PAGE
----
AirAsia QZ8501: Bad weather prevents tail retrieval
Strong currents and poor visibility have prevented the recovery of the tail of an AirAsia plane carrying 162 people that crashed into the Java Sea.
The rear part was seen by an unmanned underwater vehicle on Wednesday, the first significant debris found.
Authorities believe it is upside down and partially buried, making removal difficult.
The tail holds the crucial flight data recorders which could reveal the cause of the 28 December crash.
AirAsia flight QZ8501 was going from Surabaya, Indonesia to Singapore during stormy weather when it disappeared from radar.
The rear part of the plane has the AirAsia mark on it and is at a depth of about 30m (98ft), authorities say.
Divers attempted to get to the location of the tail, an area some 30km (19 miles) from the initial search area, but were not able to make any progress because of the strong currents.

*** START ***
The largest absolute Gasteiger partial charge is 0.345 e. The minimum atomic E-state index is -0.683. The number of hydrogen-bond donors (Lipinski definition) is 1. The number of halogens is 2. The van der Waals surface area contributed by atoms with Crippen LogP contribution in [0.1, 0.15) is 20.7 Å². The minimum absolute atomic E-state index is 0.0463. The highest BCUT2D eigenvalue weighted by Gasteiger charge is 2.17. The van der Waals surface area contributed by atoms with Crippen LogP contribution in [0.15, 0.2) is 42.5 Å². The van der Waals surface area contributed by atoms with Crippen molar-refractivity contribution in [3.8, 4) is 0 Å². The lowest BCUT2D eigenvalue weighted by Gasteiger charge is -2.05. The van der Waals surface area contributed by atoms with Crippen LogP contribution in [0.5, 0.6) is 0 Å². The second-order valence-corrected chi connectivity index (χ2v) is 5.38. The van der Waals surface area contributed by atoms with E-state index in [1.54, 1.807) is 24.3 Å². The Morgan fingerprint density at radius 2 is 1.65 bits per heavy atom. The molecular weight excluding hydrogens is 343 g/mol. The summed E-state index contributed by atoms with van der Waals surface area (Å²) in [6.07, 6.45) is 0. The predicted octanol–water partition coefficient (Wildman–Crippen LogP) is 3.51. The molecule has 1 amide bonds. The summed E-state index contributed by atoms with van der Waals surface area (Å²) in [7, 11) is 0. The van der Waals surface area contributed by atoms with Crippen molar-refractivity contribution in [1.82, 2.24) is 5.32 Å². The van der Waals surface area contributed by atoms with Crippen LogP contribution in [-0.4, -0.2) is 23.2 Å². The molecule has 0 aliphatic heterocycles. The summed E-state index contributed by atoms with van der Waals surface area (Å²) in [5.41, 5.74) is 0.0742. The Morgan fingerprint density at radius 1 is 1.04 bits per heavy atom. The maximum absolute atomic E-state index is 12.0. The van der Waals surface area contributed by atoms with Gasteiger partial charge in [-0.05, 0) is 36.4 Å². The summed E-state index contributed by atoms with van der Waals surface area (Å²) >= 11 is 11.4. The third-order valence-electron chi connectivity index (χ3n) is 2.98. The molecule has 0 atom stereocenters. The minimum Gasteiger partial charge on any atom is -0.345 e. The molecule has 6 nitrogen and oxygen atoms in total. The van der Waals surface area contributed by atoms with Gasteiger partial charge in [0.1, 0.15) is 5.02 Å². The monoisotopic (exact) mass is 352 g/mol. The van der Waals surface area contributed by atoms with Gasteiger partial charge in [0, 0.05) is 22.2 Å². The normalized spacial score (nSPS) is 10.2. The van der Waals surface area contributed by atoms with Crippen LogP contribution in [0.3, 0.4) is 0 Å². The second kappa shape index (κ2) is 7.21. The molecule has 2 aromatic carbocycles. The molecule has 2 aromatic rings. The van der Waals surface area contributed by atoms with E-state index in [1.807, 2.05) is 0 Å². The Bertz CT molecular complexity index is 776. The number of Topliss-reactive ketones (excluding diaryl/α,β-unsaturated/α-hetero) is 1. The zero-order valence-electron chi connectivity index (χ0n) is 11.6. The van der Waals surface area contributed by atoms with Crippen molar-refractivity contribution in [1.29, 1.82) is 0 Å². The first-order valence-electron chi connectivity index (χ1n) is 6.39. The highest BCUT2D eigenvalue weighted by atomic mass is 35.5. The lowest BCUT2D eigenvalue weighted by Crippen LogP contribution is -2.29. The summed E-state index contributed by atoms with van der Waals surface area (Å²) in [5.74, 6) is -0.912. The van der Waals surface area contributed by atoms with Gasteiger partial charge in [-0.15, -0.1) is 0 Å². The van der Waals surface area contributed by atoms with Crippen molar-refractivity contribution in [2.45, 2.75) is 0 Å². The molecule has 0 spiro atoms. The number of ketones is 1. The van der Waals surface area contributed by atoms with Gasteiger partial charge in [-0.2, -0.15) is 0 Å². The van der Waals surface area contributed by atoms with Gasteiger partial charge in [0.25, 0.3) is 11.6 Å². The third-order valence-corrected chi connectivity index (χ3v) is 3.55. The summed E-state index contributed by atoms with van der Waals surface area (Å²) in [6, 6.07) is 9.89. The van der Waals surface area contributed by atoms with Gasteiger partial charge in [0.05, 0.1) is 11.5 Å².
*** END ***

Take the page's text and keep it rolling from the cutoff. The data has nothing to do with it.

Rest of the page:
The BBC's Alice Budisatrijo was on board an Indonesian warship tasked with retrieving the tail. She said divers planned to tie a rope to the tail section and then use an inflatable device to pull it out of the water.
However, the currents were too strong for the divers to get near the wreckage.
On Thursday authorities confirmed to the BBC that another body had been found, bringing the total number of recovered bodies to 41.
Search and rescue officials believe many more bodies could still be in the fuselage of the plane, which has yet to be located.
Weather conditions, including high waves and strong currents, have been a constant obstacle for the search teams which involve more than 30 ships from various countries